The Guardian UK: Politics Weekly | The Guardian

The Guardian UK: Politics Weekly | The Guardian

Description

The Guardian's political editor Heather Stewart and political correspondent Jessica Elgot are joined every week by commentators, experts and politicians to unpack the biggest stories in politics.

Link: www.theguardian.com/politics/series/politicsweekly

Episodes

The EU takes back control – Politics Weekly podcast

Sep 19, 2019

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Heather Stewart is joined by Polly Toynbee, Ryan Shorthouse and Stewart Wood to discuss the latest on the supreme court prorogation hearing and Brexit negotiations, as well as party conference season

As the supreme court grapples with the question of whether Boris Johnson’s prorogation of parliament was justified or not, the EU is still grappling with prime minister’s mystifying position on Brexit.

Now it looks as though the EU’s patience has finally worn thin. On Tuesday, France’s president, Emmanuel Macron, and Finland’s prime minister, Antti Rinne, set a two-week deadline to table a plan for replacing the Irish backstop.

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Operation Yellowhammer and parliament prorogued - Politics Weekly podcast

Sep 12, 2019

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Rowena Mason is joined by Rafael Behr, Katy Balls and Grace Blakeley to discuss another damaging week for Boris Johnson, how the finance industry runs Britain, and whether the wounds caused by Brexit can ever be healed

After losing six votes in six days, Boris Johnson was dealt a double blow on Wednesday as Scottish judges declared his decision to prorogue parliament unlawful, and the government were forced to publish its secret Operation Yellowhammer no-deal Brexit impact papers.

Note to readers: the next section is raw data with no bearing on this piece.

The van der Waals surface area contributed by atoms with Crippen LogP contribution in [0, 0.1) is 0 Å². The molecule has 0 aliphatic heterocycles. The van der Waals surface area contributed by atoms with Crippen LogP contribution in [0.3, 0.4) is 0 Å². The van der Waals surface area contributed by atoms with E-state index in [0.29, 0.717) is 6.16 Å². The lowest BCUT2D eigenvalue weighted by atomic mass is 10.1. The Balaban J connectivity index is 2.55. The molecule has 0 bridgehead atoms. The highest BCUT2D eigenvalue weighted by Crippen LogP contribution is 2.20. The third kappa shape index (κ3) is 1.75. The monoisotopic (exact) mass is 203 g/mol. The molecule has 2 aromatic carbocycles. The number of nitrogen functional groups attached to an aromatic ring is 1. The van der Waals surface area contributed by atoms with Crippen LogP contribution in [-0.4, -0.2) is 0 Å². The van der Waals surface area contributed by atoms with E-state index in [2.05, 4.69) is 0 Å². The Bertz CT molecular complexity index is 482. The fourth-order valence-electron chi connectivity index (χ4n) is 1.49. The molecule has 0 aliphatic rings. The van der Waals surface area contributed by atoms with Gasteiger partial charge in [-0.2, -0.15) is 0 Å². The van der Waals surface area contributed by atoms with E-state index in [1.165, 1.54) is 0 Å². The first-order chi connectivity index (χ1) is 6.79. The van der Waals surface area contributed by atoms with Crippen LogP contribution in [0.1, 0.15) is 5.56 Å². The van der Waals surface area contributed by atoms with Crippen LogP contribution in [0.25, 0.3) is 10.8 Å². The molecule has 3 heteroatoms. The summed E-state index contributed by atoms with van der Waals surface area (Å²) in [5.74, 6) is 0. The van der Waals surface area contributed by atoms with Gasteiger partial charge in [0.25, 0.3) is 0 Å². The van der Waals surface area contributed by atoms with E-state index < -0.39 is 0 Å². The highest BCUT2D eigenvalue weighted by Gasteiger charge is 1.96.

With the possibility of parliament being un-prorogued, no-deal Brexit off the table for now, and no immediate chance of a general election, the prime minister is running out of options. Is there a way out?

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Johnson's Commons humiliation - Politics Weekly podcast

Sep 5, 2019

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Heather Stewart is joined by Jonathan Freedland, Zoe Williams, Paul Harrison, Larry Elliott and John Curtice to discuss Boris Johnson’s triple defeat in parliament, Sajid Javid’s spending review and the possibility of a snap general election

With just days before Boris Johnson plans to suspend parliament, MPs have wasted no time in inflicting a string of defeats on the prime minister in a bid to block a no-deal Brexit.

With 21 rebel Tory MPs booted out of the party, the potential loss of most Tory seats in Scotland and Jeremy Corbyn so far refusing an early election, could Johnson’s premiership be shortlived?

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Boris Johnson goes prorogue – Politics Weekly podcast

Aug 29, 2019

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Jessica Elgot and her guests react to the prime minister’s suspension of parliament for five weeks from mid-September, an act the Commons Speaker, John Bercow, called a ‘constitutional outrage’, and Labour leader Jeremy Corbyn said was a ‘threat to our democracy’.

Jessica is joined by the Guardian journalists Rafael Behr, Owen Jones and Sonia Sodha to analyse Boris Johnson’s motives and what steps are available for MPs returning to the Commons next week.